Both halves were trimmed of fat, salted and peppered and browned, then rubbed with a little liquid smoke and sealed.

One brisket was cooked at 190° for 24 hours. It was very good.

The other brisket was cooked at 147° for 48 hours, which is apparently the procedure used at The French Laundry according to an NPR story a couple of years ago. The result was outstanding--juicy, tender, and so tasty it could make a blind man see.

Both worked out well, but my vote goes to the longer cooking time and lower temperature.

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MikeTMD, are those dishes on your Flickr account from the Joan Roca?

I've got an industrial chamber sealer for home but haven't got the book, worthwhile?


“Do you not find that bacon, sausage, egg, chips, black pudding, beans, mushrooms, tomatoes, fried bread and a cup of tea; is a meal in itself really?” Hovis Presley.

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I did a small experiment this week with beef brisket. I divided the brisket in half and cooked the halves at different times and termperatures.

Both halves were trimmed of fat, salted and peppered and browned, then rubbed with a little liquid smoke and sealed.

One brisket was cooked at 190° for 24 hours. It was very good.

The other brisket was cooked at 147° for 48 hours, which is apparently the procedure used at The French Laundry according to an NPR story a couple of years ago. The result was outstanding--juicy, tender, and so tasty it could make a blind man see.

Both worked out well, but my vote goes to the longer cooking time and lower temperature.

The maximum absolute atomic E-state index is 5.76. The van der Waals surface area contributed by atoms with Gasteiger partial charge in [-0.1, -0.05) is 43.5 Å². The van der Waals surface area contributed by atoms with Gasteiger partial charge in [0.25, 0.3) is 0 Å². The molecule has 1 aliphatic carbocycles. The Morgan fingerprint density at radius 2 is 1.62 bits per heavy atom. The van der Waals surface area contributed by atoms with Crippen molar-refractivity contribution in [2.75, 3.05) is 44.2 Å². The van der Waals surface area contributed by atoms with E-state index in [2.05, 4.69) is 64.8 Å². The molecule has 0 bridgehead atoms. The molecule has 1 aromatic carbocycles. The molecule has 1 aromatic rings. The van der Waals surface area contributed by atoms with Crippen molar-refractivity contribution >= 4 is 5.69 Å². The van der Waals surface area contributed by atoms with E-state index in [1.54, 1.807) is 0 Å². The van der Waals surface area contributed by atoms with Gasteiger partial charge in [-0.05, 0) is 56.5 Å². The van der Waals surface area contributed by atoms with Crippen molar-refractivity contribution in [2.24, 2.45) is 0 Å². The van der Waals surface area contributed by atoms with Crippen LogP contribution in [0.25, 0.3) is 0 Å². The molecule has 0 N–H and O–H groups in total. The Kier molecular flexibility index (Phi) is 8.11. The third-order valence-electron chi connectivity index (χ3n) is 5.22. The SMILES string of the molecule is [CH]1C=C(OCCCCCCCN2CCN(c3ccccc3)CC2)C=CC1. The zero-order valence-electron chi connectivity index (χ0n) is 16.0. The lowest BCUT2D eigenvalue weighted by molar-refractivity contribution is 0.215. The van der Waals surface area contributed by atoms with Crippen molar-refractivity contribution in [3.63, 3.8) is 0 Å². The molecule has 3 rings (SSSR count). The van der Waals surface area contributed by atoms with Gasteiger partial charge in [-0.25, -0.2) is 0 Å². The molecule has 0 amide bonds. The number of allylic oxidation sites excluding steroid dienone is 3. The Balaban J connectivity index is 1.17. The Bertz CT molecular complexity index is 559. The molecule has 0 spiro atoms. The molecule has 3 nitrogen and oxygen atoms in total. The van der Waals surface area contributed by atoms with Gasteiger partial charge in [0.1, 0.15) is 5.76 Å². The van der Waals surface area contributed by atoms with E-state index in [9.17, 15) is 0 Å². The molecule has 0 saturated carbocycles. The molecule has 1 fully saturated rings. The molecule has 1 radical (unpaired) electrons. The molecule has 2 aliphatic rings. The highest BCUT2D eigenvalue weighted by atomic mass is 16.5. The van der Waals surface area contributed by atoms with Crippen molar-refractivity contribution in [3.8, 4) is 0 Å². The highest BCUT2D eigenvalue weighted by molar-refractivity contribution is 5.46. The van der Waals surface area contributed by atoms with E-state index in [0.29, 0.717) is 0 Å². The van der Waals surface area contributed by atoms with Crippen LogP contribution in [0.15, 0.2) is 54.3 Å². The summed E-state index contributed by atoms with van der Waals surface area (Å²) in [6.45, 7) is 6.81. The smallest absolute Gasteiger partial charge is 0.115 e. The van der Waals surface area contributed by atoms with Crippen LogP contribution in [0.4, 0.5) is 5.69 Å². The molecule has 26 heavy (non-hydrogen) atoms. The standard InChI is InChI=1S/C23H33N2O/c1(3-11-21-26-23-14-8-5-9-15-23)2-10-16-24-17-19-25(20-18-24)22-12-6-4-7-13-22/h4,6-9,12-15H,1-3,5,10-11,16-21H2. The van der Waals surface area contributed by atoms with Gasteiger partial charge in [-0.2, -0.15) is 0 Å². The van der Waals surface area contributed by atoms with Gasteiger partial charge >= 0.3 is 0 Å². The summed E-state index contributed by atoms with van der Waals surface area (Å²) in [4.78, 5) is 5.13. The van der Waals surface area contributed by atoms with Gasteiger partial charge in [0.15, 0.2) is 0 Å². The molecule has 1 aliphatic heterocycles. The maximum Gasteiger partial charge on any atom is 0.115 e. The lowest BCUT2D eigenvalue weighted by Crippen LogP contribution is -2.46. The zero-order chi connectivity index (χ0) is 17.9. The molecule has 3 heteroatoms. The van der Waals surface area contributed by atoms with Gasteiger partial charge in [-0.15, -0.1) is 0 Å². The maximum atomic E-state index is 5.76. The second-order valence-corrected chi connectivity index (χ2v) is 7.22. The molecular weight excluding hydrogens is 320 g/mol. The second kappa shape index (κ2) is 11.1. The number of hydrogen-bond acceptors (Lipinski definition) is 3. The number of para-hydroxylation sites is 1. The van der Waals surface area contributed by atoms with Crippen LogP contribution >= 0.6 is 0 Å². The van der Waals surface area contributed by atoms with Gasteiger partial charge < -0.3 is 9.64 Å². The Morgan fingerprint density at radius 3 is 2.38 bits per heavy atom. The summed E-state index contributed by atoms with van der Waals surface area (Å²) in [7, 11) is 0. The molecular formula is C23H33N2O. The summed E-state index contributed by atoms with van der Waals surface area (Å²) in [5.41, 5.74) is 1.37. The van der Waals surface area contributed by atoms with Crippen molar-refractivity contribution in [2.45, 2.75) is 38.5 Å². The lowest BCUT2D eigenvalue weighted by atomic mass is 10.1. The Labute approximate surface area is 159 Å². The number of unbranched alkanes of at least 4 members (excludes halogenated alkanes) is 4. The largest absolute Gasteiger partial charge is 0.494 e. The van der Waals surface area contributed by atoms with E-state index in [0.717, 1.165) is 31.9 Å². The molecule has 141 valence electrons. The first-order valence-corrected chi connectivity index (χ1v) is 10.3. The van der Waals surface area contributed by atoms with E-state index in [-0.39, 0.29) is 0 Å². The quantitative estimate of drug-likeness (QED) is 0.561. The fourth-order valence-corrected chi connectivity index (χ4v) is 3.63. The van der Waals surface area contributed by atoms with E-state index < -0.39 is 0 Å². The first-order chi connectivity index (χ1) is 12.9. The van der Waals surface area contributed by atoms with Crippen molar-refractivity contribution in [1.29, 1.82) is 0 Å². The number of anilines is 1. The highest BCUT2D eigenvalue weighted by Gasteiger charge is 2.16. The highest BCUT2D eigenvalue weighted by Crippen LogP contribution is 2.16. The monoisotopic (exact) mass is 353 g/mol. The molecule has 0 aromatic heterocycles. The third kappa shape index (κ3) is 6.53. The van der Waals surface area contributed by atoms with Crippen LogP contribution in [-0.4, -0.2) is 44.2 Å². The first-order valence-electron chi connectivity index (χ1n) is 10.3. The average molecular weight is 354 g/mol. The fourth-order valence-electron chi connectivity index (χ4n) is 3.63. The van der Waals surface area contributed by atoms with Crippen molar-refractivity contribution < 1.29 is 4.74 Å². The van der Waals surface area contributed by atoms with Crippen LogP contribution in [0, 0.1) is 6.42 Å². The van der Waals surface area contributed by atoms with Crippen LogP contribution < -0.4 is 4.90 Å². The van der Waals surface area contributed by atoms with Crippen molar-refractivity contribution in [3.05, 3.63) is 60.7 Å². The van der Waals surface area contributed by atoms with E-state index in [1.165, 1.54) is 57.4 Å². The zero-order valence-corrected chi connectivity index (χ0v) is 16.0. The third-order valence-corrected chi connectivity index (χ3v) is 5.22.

Rob, those seem like very high temperatures (right around 88C and 64C, respectively). The higher/shorter temperature in particular seems quite high. Medium rare being around 54C, I have to assume you were going for a well-done texture?

How would you describe the differences between the two examples? In particular, I'd be interested in your thoughts and observations on how the 48 hour brisket differed from a skillfully done brisket cooked in the traditional manner. Was it falling apart?


--

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Rob, those seem like very high temperatures (right around 88C and 64C, respectively). The higher/shorter temperature in particular seems quite high. Medium rare being around 54C, I have to assume you were going for a well-done texture?
I was trying to achieve the breakdown in collagen one gets from a slow braise, but it may well have been excessive--though the result was quite good.
How would you describe the differences between the two examples? In particular, I'd be interested in your thoughts and observations on how the 48 hour brisket differed from a skillfully done brisket cooked in the traditional manner. Was it falling apart?
Neither of the briskets was falling apart; the lower temp version had the greater structural integrity. Compared to a traditional braise, the sous vide versions seemed much juicier (especially the lower temp brisket) and also less likely to shred.
Edited by RobC (log)

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MikeTMD, are those dishes on your Flickr account from the Joan Roca?

I've got an industrial chamber sealer for home but haven't got the book, worthwhile?

No, the dishes on flickr were made well before I got the book. "Steak and Potatoes" is an original recipe - I just wanted "to go the distance" on that one, as such both the ingredients and the technique are the best I could possibly imagine. Interestingly enough, the "anchor" point of the "S & P" was fresh wasabi in the potatoes, rather than the beef or truffles in the sauce. Anyway, beef was poached S-V @ 145F for 90 minutes to perfect medium rare and seared in clarified butter.